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Maxwell Wintrobe

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Title: Maxwell Wintrobe  
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Subject: University of Utah School of Medicine, Hematologists, Tulane University School of Medicine, Ralph Vary Chamberlin, Version 1.0 Editorial Team/Biography articles by quality log
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Maxwell Wintrobe

Maxwell Myer Wintrobe (October 27, 1901 – December 9, 1986) was an Austrian-born physician who was a 20th-century authority in the medical field of hematology. His textbook on hematology was the first dedicated work in the field, and he contributed to the diagnostic approach of anemia and copper metabolism, amongst many other achievements.


Wintrobe was born in Austria (Fred 2007), contrary to previous historical records. His family name of reflects the Jewish origin of his parents, Herman and Ethel, who emigrated from Austria with their son Max in 1906. Canadian census records show that the family arrived in Halifax, Nova Scotia in 1906 where Ethel's four brothers were living at the time. The family moved to Manitoba in 1912. Wintrobe attended the University of Manitoba from the early age of fifteen, where he graduated in 1921 and obtained his M.D. in 1926. He married Becky Zamphir, and moved to the United States, where he obtained a PhD at Tulane University in New Orleans, Louisiana in 1929; his thesis was titled "The Erythrocyte in Man".

Initially working in Johns Hopkins Hospital, where he served on the faculty, he was appointed as professor of internal medicine at the College of Medicine of the University of Utah in 1943; he also served as the first Chairman of the Department of Medicine and physician-in-chief for the Salt Lake County General Hospital.

In Salt Lake City he led research in hereditary and metabolic disorders (1945–1973) and cardiovascular research (1969–1973). He retired officially in 1965, but remained in function until 1973 (Valentine 1990). In that year he was elected to the National Academy of Sciences.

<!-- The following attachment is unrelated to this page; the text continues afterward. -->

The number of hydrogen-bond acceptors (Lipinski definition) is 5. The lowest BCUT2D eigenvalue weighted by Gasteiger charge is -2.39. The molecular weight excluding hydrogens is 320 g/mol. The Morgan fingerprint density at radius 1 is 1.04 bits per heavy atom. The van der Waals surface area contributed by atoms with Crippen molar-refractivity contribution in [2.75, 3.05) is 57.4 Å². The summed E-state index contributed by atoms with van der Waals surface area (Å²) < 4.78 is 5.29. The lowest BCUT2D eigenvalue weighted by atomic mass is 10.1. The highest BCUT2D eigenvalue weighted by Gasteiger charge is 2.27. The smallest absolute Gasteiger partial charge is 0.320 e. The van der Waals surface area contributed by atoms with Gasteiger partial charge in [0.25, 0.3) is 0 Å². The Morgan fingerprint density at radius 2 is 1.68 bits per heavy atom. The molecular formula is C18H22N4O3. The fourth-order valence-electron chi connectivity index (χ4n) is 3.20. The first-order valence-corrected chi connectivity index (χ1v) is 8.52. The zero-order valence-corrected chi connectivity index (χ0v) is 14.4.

In New Orleans, Wintrobe pioneered new ways of measuring the hematocrit, including what are now known as Wintrobe indices: mean cell volume, mean cell hemoglobin, and mean cell hemoglobin concentration, all quantitative measures of the red blood cell population (Wintrobe 1932). Much of this work continued in Hopkins and Utah, where he also worked on pernicious anemia, copper metabolism and Wilson's disease, sickle-cell disease and other anemias.

Wintrobe was the principal editor of Clinical Hematology, which first appeared in 1942 and is in its eleventh edition (Greer et al. ), still bearing his name. He was part of the team that pioneered the use of chemotherapy in cancer (Goodman et al. 1946). He was one of the editors of the first edition (1950) of Harrison's Principles of Internal Medicine.

In 1980 he published Blood, pure and eloquent, and in 1985 appeared Hematology, the Blossoming of a Science. Both works are historical overviews of his field.


  • Greer JP, Foerster J, Lukens JN. Wintrobe's Clinical Hematology, 11th edition. Lippincott Williams & Wilkins, 2003. ISBN 0-7817-3650-1.
  • Valentine WN. Maxwell Myer Wintrobe. In "Biographical Memoirs". National Academy of Sciences 1990;59:446-472. ISBN 0-309-04198-8. Fulltext.
  • Wintrobe MM. Blood, pure and eloquent; a story of discovery, of people and ideas. New York: McGraw-Hill, 1980. ISBN 0-07-071135-6.
  • Wintrobe MM. Hematology, the Blossoming of a Science: A Story of Inspiration and Effort. Lippincott Williams & Wilkins, 1985. ISBN 0-8121-0961-9.

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